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Toward prevention of health effects from acute and chronic noise exposure

English title Toward prevention of health effects from acute and chronic noise exposure
Applicant Röösli Martin
Number 201272
Funding scheme Project funding (special)
Research institution Department of Epidemiology and Public Health Swiss Tropical and Public Health Institute Universität Basel
Institution of higher education University of Basel - BS
Main discipline Methods of Epidemiology and Preventive Medicine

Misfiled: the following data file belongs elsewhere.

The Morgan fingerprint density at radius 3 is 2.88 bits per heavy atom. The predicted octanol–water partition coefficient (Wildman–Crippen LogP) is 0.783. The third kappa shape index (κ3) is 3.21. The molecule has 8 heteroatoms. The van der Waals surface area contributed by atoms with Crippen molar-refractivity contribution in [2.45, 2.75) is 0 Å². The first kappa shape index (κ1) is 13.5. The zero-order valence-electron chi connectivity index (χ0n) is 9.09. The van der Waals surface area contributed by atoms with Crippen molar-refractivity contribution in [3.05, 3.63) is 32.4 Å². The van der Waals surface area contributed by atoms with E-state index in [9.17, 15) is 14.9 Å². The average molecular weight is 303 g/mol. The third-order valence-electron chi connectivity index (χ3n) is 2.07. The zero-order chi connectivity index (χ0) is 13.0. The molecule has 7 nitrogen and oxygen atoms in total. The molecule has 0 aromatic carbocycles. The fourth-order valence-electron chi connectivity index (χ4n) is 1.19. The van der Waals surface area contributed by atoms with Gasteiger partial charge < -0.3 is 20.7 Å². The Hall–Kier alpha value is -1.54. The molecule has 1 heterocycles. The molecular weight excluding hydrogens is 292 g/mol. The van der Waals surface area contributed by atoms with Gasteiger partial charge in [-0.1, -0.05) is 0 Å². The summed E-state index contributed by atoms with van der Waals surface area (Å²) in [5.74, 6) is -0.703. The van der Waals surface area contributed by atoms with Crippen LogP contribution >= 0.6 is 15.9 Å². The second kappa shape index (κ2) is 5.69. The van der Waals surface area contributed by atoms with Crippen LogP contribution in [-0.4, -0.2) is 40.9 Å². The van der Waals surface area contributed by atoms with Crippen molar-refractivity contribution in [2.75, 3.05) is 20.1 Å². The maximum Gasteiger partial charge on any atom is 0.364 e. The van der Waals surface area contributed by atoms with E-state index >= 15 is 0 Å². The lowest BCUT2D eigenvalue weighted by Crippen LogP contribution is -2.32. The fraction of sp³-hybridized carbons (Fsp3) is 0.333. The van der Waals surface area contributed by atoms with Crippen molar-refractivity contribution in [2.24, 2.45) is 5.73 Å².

Start/End 01.08.2021 - 31.07.2025
Approved amount 789'130.00
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All Disciplines (2)

Discipline
Methods of Epidemiology and Preventive Medicine
Other disciplines of Engineering Sciences

Keywords (7)

transportation noise; environmental epidemiology; noise barriers; sound insulation window; cardiovascular disease; mental health; SAPALDIA

Lay Summary (German)

Lead
Die epidemiologische Forschung hat in den letzten Jahren Zusammenhänge zwischen verschiedenen kardiometabolischen Erkrankungen und Strassen-, Eisenbahn- und Fluglärm aufgezeigt. Allerdings ist noch wenig über die Auswirkungen auf die psychische Gesundheit und die effektivsten Interventionen zur Reduzierung der lärmbedingten gesundheitlichen Auswirkungen bekannt. In dieser Studie werden mehrere wichtige Forschungsfragen in Bezug auf kurz- und langfristige gesundheitliche Auswirkungen von Verkehrslärm untersucht.
Lay summary

Inhalt und Ziel des Forschungsprojekts